Following in the horsemen’s wake of World War I, the story of America in the 1920s was one of a country weaving itself together from the tatters of plague and poverty. It was a time when the citizens danced to Nero’s fiddle while the republic battled its self-made robber barons and gentlemen thieves. It was a time when the populace cried out and told the heavens that no matter what was thrown their way, they were still alive. It was the Roaring Twenties.Continue reading “The Lost Generation”
The Roaring Twenties, the period smack in between the aftermath of World War I and the onset of the Great Depression, was a time of change, of rebellion and breaking with tradition. It is also the end of the age of steam and the start of the diesel era, the line where steampunk crosses over to dieselpunk. Aside from that, it was the time when Jazz music came to life and fashion, especially women’s fashion, took bold new steps.
While back in the day the movement was limited in its spread, today the influence of this time can’t be ignored and is globally recognized.Continue reading “Jazz Age Fashion Styles”
The Roaring Twenties were a period of great paradoxes. After the First World War, the world was experiencing a period of vitality and exuberance, new technologies and styles. At the same time, it was a period of political and social contrasts which ended with the Great Depression.
Art Deco is the aesthetic which best incarnated the aspirations of those years and their yearning for modernity.Continue reading “Art Deco”
HBO’s Boardwalk Empire is the best thing that’s been on television since AMC launched Mad Men several years ago.
If you’re unfamiliar with the series, imagine The Sopranos, set some ninety years in the past. It’s Atlantic City during Prohibition and Boardwalk Empire combines bootlegging and American upper-class bliss in a splendid mix. It is the Roaring Twenties and, although liquor is banned, The World’s Playground went through its golden age of gambling and entertainment.Continue reading “Boardwalk Empire”
Often when one reads of the Jazz Age, the term is limited to the 1920s. But there’s a relatively young philosophy known as dieselpunk that is trying to keep the glory of the Jazz Age alive.
The term “dieselpunk” was first used by Lewis Pollak in 2001 to describe his role-playing game Children of the Sun. Dieselpunk has since grown far beyond his initial usage to describe a philosophy that forms the basis of a subculture and art movement with distinctive music, art, fiction and cinema.
Dieselpunk philosophy is a postmodern phenomenon that comprises three aspects: decodence, contemporary and punk. To understand this young philosophy one must understand each of these aspects.Continue reading “The Philosophy of Dieselpunk”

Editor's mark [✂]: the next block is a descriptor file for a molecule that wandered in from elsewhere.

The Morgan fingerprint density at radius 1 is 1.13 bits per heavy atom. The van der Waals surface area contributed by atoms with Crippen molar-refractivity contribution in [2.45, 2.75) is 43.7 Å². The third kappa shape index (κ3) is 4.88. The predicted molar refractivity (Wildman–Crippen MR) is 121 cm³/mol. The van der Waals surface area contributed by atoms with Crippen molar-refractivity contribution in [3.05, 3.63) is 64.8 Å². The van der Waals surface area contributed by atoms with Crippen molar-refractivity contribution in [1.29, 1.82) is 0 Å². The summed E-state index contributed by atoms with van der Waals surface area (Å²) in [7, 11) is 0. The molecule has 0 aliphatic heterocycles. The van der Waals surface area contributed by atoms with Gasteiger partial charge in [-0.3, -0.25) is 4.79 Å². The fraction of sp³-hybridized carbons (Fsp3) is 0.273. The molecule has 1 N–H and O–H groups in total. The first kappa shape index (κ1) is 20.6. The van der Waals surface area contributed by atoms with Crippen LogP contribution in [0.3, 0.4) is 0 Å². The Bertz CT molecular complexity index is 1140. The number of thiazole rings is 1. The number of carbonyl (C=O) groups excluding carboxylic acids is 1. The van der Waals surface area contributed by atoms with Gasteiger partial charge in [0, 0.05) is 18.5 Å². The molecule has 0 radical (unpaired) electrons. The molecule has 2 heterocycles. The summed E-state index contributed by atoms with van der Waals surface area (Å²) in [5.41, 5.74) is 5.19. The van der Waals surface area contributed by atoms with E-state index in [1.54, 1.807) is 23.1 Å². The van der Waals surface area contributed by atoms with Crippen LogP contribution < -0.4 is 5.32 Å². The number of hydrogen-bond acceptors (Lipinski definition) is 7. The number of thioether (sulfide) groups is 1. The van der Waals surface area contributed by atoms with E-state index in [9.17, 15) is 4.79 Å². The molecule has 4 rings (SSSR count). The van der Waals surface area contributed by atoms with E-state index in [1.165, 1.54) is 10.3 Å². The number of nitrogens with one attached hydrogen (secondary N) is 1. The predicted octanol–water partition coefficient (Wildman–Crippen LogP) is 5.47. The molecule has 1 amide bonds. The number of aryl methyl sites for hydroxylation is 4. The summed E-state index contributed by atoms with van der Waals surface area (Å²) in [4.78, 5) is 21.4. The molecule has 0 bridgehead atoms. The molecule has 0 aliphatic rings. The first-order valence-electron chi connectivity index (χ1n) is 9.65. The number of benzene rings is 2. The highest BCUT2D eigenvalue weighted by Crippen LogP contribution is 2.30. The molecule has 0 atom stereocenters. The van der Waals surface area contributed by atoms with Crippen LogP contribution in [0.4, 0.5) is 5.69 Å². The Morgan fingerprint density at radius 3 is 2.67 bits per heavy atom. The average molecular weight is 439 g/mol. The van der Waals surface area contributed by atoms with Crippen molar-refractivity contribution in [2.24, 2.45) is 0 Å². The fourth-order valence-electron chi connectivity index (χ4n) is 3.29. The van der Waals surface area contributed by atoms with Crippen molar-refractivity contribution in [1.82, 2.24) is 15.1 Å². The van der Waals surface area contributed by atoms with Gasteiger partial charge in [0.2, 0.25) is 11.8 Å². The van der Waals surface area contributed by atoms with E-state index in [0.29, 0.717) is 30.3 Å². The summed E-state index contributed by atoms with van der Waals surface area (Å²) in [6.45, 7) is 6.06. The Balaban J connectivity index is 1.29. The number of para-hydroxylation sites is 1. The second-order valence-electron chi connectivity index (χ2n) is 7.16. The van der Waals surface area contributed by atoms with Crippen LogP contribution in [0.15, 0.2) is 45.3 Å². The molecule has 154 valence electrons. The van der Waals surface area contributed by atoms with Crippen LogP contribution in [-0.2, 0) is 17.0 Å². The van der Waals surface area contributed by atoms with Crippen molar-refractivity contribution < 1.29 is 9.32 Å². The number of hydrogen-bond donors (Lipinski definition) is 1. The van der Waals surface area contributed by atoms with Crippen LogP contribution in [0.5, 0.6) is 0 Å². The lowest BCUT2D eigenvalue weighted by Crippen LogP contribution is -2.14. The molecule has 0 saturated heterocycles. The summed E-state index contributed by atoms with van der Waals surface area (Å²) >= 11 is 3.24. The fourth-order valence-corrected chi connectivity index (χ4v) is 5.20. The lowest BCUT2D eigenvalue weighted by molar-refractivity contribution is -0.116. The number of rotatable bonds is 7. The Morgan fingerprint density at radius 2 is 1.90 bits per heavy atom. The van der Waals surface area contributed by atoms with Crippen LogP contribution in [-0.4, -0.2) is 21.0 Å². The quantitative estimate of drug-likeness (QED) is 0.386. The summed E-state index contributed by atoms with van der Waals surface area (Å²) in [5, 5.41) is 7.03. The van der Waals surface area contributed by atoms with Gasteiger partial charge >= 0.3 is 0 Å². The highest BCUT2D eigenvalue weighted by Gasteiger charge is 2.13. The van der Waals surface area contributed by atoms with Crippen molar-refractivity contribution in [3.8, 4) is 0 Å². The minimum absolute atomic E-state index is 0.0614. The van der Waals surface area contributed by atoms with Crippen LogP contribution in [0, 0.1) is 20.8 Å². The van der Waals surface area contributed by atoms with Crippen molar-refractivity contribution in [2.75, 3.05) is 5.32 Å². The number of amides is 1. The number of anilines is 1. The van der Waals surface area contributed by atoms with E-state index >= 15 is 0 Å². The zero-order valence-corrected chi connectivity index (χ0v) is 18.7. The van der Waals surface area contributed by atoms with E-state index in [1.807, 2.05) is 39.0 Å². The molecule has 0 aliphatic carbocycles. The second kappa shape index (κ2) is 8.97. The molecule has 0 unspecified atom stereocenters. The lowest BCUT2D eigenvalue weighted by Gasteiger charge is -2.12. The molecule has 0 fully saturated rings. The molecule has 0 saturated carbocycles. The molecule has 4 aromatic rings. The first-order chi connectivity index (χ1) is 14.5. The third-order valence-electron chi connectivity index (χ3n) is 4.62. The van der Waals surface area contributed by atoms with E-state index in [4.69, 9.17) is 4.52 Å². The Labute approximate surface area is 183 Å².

The Roaring Twenties, or Goldenen Zwanziger Jahre, as they were known in Germany, were very likely Germany’s happiest time in the first half of the twentieth century. They can also be considered Berlin’s Golden Age.
The time between the end of the hyperinflation and hardships of the post-Great War period and the stock market crash of 1929 were a comparatively stable period for the troubled Weimar Republic. The largely French-driven dictates of the Versailles Treaty were modified and relieved by the implementation of the Dawes Plan and later the Young Plan (although the latter would not come into effect until 1930). In 1926, the Weimar Republic joined the League of Nations, another sign of normalization.
Fueled by American dollars, the German economy stabilized and expanded, leading to increased wealth. This credit-financed economy would later prove highly vulnerable to the effects of the Great Recession of the early 1930s, but, for the moment, the Weimar Republic enjoyed prosperity, stability and good times.Continue reading “Germany’s Golden Twenties”
Let’s be honest: at the end of the day, Burlesque is just another feel-good movie with a rather cliché plot and happy ending.
There is quite a bit of singing at regular intervals; not enough to make it a full-on musical, but it’s getting quite close.
Starring both Cher and Christina Aguilera, everyone knew that this film was either going to be cheesy as hell commercial Hollywood crap or sheer brilliance. I’d say it’s floating somewhere in the middle.Continue reading “Burlesque”
As dieselpunk is gaining popularity and recognition as a genre, dieselpunk enthusiasts are endeavoring beyond the restraints of fiction to frame a dieselpunk aesthetic, a dieselpunk culture and, ultimately, a dieselpunk philosophy.
Does dieselpunk lend itself to make a political statement?Continue reading “Dieselpunk as a Political Statement”
Once in a blue moon, Walt Disney Disney Pictures surprises friend and foe with a steampunk or dieselpunk masterpiece. The Rocketeer (1991) is one of those masterpieces.
The movie is based on the dieselpunk comic book of the same name by writer and artist Dave Stevens. Stevens also served as co-producer to the film, which was a very wise choice as surely he knew the story best.Continue reading “The Rocketeer”
As dieselpunk has began to foster a mindset of its own, it is time to wonder what exactly defines this new and exciting attitude.
In “The Tenents of Dieselpunk Culture,” Tome Wilson of Dieselpunks proposes a number of pillars that inspire the dieselpunk mentality.Continue reading “The Tenets of Dieselpunk Culture”